[ODDS and EVENS] The Indy 500 Adds to an Exciting Spring on the Sports Calendar
Takuma Sato, winner of the Indy 500 in 2017 and 2020, is with a new racing team this season. Can he win the prestigious race again?
Read the full story on SportsLook - [ODDS and EVENS] The Indy 500 Adds to an Exciting Spring on the Sports Calendar
My mind is racing at about 100 miles per hour, with a dizzying array of thoughts on the sports world, including the upcoming Indy 500. There's so much to watch and review later via articles, videos, podcasts, etc.
How do we keep up with everything that's happening in Japan and overseas?
It's a time of year with an appealing blend of major sports events. Take the recent Kentucky Derby, for example. There's also the ongoing 15-day Summer Grand Sumo Tournament in Tokyo, the NPB and J.League seasons, the UEFA Champions League (Manchester City and Inter Milan are set to play in the final on June 10). And there is much more to occupy our time ― as well as ongoing intrigue as we follow the action.
In the 107th Indy 500, don't forget that veteran driver Takuma Sato is getting ready to compete in the famous race for the 14th year in a row.
Sato, 46, won the race for the first time in 2017 as an Andretti Autosport driver. He became the 20th car pilot to claim multiple Indy 500 titles in 2020, driving for Rahal Letterman Lanigan Racing at the time.
Revving up his Deloitte Honda for his new racing team (Chip Ganassi Racing), which he joined in the offseason, Sato had the fastest time on the speed chart on Wednesday, May 17. That was the first day of practice at the Indianapolis Motor Speedway. Sato clocked 39.2261 seconds (229.439 mph, or 369.246 kph) for his best lap.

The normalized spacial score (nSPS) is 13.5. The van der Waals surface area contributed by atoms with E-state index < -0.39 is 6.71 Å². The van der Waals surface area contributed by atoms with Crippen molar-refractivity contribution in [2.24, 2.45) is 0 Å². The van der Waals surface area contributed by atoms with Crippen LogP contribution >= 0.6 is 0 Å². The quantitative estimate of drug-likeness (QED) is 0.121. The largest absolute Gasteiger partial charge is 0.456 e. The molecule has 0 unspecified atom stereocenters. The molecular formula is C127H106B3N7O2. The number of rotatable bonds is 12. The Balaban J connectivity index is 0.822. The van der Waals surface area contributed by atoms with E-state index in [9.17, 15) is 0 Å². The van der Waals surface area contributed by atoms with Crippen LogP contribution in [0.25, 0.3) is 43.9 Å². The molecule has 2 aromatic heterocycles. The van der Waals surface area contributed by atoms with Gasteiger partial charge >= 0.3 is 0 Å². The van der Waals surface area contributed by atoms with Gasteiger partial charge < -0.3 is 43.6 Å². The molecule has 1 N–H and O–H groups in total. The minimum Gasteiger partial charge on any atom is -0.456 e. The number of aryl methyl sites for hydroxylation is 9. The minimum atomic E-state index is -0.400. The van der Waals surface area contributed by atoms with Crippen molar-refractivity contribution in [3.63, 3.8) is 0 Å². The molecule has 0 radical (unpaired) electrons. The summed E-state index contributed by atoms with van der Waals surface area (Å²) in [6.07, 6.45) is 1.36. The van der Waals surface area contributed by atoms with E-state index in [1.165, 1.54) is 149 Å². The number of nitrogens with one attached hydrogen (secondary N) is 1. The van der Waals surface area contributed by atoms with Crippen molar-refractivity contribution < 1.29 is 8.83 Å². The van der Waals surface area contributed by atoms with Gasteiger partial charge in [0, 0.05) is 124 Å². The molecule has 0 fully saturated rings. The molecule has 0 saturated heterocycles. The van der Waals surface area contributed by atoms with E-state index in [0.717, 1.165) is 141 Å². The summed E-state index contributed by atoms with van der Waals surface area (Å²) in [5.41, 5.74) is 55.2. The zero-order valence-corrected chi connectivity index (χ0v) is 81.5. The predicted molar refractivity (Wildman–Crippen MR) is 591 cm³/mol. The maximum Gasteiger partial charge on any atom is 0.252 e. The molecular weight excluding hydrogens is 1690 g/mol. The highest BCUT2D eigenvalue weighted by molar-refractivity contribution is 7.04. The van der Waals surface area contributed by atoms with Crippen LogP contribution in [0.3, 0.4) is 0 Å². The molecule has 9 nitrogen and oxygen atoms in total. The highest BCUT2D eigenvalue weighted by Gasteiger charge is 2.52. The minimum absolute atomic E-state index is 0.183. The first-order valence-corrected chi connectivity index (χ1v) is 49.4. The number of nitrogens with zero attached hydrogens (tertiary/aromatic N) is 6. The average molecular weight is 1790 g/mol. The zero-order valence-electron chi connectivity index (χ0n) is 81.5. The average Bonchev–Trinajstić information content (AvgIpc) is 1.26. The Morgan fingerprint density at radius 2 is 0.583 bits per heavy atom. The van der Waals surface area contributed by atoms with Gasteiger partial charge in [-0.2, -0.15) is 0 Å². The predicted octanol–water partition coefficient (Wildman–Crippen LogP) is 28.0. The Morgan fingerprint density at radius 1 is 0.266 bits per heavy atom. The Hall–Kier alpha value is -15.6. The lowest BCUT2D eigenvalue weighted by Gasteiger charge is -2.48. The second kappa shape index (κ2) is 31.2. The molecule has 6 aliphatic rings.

Teammates Scott Dixon, Marcus Ericsson and Alex Palou are also getting ready for May 28's Indy 500, which gets underway at 1:45 AM JST on Monday, May 29.
Indy 500 Preparations
Sato is pursuing something that is unique in many professional sports: a potential major title with a third different team in his career. It's something that rarely happens in North America's Big Four sports leagues (MLB, NFL, NBA and NHL). But for many elite-level race-car drivers and horse racing jockeys, working for various owners and winning major events throughout their careers is not unusual.
The Tokyo native operated his car for 93 laps in his first Indy 500 practice session. He commented on working for Chip Ganassi Racing on the same day.
"The organization is very impressive," Sato said. "Everything is in the right place and the right people. They use their resources and make the most of it. Preparation is simply impressive.
"Today on the track, all four drivers divided a few different programs. I wasn't particularly happy with the kind of sensation I was getting [with the car] in the morning. We're just working on what's the best way. In the afternoon, the group run by Ganassi was a great hint for me about what needs to be done."
Continue reading the full story, which includes commentary on several other topics, on SportsLook.
Author: Ed Odeven
Find Ed on JAPAN Forward's dedicated website, SportsLook. Follow his [Japan Sports Notebook] on Sundays, [Odds and Evens] during the week, and Twitter ＠ed_odeven.
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